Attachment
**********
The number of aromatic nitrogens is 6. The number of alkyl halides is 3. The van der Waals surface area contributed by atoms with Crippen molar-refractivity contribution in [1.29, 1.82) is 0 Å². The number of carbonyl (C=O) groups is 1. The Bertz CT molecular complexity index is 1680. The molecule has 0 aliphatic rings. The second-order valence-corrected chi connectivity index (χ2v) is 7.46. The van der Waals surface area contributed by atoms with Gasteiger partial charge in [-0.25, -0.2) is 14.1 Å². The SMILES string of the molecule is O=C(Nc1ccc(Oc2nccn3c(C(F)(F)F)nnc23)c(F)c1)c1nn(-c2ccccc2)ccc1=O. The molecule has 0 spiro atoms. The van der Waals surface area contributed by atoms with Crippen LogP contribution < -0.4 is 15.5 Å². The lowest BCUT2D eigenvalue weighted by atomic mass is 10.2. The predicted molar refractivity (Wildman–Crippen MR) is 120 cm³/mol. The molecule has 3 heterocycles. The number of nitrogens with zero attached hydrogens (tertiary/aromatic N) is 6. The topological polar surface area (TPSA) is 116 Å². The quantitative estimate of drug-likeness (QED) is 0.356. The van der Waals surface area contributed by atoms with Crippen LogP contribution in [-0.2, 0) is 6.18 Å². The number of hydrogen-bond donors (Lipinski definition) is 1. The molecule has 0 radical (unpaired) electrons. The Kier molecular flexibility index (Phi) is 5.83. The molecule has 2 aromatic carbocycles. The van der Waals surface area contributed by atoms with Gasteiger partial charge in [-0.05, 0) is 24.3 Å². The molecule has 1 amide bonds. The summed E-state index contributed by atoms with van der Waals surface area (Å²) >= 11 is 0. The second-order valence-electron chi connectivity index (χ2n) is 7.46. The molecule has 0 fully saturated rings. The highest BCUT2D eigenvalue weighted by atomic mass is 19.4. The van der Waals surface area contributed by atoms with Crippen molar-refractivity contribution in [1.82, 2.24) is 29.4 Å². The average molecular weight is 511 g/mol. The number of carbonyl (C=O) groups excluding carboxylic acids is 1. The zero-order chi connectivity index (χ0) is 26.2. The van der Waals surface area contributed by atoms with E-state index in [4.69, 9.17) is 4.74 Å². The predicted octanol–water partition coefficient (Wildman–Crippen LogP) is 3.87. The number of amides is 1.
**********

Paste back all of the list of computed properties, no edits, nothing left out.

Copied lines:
The number of aromatic nitrogens is 6. The number of alkyl halides is 3. The van der Waals surface area contributed by atoms with Crippen molar-refractivity contribution in [1.29, 1.82) is 0 Å². The number of carbonyl (C=O) groups is 1. The Bertz CT molecular complexity index is 1680. The molecule has 0 aliphatic rings. The second-order valence-corrected chi connectivity index (χ2v) is 7.46. The van der Waals surface area contributed by atoms with Gasteiger partial charge in [-0.25, -0.2) is 14.1 Å². The SMILES string of the molecule is O=C(Nc1ccc(Oc2nccn3c(C(F)(F)F)nnc23)c(F)c1)c1nn(-c2ccccc2)ccc1=O. The molecule has 0 spiro atoms. The van der Waals surface area contributed by atoms with Crippen LogP contribution < -0.4 is 15.5 Å². The lowest BCUT2D eigenvalue weighted by atomic mass is 10.2. The predicted molar refractivity (Wildman–Crippen MR) is 120 cm³/mol. The molecule has 3 heterocycles. The number of nitrogens with zero attached hydrogens (tertiary/aromatic N) is 6. The topological polar surface area (TPSA) is 116 Å². The quantitative estimate of drug-likeness (QED) is 0.356. The van der Waals surface area contributed by atoms with Crippen LogP contribution in [-0.2, 0) is 6.18 Å². The number of hydrogen-bond donors (Lipinski definition) is 1. The molecule has 0 radical (unpaired) electrons. The Kier molecular flexibility index (Phi) is 5.83. The molecule has 2 aromatic carbocycles. The van der Waals surface area contributed by atoms with Gasteiger partial charge in [-0.05, 0) is 24.3 Å². The molecule has 1 amide bonds. The summed E-state index contributed by atoms with van der Waals surface area (Å²) >= 11 is 0. The second-order valence-electron chi connectivity index (χ2n) is 7.46. The molecule has 0 fully saturated rings. The highest BCUT2D eigenvalue weighted by atomic mass is 19.4. The van der Waals surface area contributed by atoms with Crippen molar-refractivity contribution in [1.82, 2.24) is 29.4 Å². The average molecular weight is 511 g/mol. The number of carbonyl (C=O) groups excluding carboxylic acids is 1. The zero-order chi connectivity index (χ0) is 26.2. The van der Waals surface area contributed by atoms with E-state index in [4.69, 9.17) is 4.74 Å². The predicted octanol–water partition coefficient (Wildman–Crippen LogP) is 3.87. The number of amides is 1.